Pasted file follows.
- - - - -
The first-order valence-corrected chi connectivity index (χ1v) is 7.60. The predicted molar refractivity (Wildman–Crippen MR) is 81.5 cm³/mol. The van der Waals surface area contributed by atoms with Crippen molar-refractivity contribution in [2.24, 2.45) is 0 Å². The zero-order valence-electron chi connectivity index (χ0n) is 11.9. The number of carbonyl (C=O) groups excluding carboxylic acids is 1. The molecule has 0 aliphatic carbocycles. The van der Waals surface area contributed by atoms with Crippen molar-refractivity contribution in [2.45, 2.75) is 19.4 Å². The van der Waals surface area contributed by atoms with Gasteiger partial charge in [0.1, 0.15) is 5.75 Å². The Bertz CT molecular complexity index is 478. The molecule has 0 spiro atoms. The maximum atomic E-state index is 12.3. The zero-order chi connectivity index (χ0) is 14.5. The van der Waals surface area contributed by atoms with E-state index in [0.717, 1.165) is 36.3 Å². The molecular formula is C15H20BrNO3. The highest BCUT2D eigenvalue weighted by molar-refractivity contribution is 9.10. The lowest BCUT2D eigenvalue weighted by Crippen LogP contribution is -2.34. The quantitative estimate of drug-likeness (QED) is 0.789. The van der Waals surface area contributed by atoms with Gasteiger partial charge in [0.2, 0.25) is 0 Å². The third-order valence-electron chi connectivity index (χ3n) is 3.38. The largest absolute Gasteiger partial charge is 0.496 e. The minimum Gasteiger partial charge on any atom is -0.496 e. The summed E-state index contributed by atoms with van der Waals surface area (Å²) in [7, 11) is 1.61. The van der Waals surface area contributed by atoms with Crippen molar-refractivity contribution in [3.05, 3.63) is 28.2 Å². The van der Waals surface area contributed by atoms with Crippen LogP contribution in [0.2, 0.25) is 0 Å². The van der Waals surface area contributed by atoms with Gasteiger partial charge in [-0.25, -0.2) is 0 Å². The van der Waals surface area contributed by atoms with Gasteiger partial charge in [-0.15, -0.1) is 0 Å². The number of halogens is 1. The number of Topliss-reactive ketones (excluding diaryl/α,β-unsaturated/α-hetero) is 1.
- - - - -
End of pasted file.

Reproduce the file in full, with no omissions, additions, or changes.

The first-order valence-corrected chi connectivity index (χ1v) is 7.60. The predicted molar refractivity (Wildman–Crippen MR) is 81.5 cm³/mol. The van der Waals surface area contributed by atoms with Crippen molar-refractivity contribution in [2.24, 2.45) is 0 Å². The zero-order valence-electron chi connectivity index (χ0n) is 11.9. The number of carbonyl (C=O) groups excluding carboxylic acids is 1. The molecule has 0 aliphatic carbocycles. The van der Waals surface area contributed by atoms with Crippen molar-refractivity contribution in [2.45, 2.75) is 19.4 Å². The van der Waals surface area contributed by atoms with Gasteiger partial charge in [0.1, 0.15) is 5.75 Å². The Bertz CT molecular complexity index is 478. The molecule has 0 spiro atoms. The maximum atomic E-state index is 12.3. The zero-order chi connectivity index (χ0) is 14.5. The van der Waals surface area contributed by atoms with E-state index in [0.717, 1.165) is 36.3 Å². The molecular formula is C15H20BrNO3. The highest BCUT2D eigenvalue weighted by molar-refractivity contribution is 9.10. The lowest BCUT2D eigenvalue weighted by Crippen LogP contribution is -2.34. The quantitative estimate of drug-likeness (QED) is 0.789. The van der Waals surface area contributed by atoms with Gasteiger partial charge in [0.2, 0.25) is 0 Å². The third-order valence-electron chi connectivity index (χ3n) is 3.38. The largest absolute Gasteiger partial charge is 0.496 e. The minimum Gasteiger partial charge on any atom is -0.496 e. The summed E-state index contributed by atoms with van der Waals surface area (Å²) in [7, 11) is 1.61. The van der Waals surface area contributed by atoms with Crippen molar-refractivity contribution in [3.05, 3.63) is 28.2 Å². The van der Waals surface area contributed by atoms with Crippen LogP contribution in [0.2, 0.25) is 0 Å². The van der Waals surface area contributed by atoms with Gasteiger partial charge in [-0.25, -0.2) is 0 Å². The van der Waals surface area contributed by atoms with Gasteiger partial charge in [-0.15, -0.1) is 0 Å². The number of halogens is 1. The number of Topliss-reactive ketones (excluding diaryl/α,β-unsaturated/α-hetero) is 1.